Potentiometers come in different types.
Rotary and trimpot potentiometers are wire wound, and are single or multi-turn, depending on the number of times the knob may be turned. The resistance is lowered or increased by turning the knob clock or counterclockwise, where the knob direction is dependent on the end that is used with the wiper.
Faders or sliders as they are also known, have a rectangular shape, and the wiper moves back and forth in a linear fashion.
How does a potentiometer work?
Potentiometers work by having a resistive element inside. Both end terminals are attached to it, and do not move. The wiper travels along the strip when the knob is turned. The closer the wiper is to the end terminal it is wired in conjunction with, the less the resistance, because the path of the current will be shorter. The further away it moves from the terminal, the greater the resistance will be.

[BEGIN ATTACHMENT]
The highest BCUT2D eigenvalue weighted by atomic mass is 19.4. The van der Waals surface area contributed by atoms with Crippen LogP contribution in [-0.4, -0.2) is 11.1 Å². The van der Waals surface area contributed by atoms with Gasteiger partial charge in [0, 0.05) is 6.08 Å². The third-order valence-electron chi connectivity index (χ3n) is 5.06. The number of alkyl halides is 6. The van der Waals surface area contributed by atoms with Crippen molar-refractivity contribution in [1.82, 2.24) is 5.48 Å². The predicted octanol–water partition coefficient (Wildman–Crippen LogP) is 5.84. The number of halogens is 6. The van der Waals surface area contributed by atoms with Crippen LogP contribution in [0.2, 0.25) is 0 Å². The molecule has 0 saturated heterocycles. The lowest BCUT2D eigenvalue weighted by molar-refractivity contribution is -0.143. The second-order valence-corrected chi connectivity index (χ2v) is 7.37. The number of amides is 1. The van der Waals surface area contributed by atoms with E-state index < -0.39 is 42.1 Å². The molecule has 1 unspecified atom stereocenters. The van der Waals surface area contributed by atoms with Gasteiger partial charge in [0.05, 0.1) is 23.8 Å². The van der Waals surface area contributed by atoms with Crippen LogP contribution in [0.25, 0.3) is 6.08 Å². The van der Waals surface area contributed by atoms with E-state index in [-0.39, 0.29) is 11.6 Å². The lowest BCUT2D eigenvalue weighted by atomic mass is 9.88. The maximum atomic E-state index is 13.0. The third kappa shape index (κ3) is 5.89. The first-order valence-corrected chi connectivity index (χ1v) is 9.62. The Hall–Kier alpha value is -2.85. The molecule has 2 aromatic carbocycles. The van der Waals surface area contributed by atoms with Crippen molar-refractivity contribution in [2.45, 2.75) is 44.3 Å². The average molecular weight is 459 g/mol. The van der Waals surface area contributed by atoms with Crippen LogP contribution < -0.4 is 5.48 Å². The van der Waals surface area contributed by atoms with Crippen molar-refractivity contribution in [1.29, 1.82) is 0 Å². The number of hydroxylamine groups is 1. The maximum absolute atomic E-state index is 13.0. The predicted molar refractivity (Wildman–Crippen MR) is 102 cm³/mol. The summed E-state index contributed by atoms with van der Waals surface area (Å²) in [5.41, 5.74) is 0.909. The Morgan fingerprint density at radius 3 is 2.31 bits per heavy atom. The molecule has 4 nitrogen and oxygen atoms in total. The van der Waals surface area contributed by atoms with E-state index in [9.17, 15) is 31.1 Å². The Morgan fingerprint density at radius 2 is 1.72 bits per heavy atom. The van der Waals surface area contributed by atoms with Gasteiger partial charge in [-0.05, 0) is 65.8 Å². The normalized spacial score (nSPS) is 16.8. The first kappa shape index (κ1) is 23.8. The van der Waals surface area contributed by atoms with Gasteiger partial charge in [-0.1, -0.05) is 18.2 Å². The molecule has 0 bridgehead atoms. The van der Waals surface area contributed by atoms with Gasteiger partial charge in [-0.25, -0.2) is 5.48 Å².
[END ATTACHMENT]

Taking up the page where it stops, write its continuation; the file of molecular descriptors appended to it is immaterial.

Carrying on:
The symbol for a potentiometer is the same one as a resistor, save for an arrow in the middle. In a circuit where they are used strictly as variable resistors or rheostats, only two terminals are wired to the other components. All three terminals are wired separately when they function as voltage dividers. Light dimmers in houses and volume controls on electronics are two common applications. Others include switches and position sensors.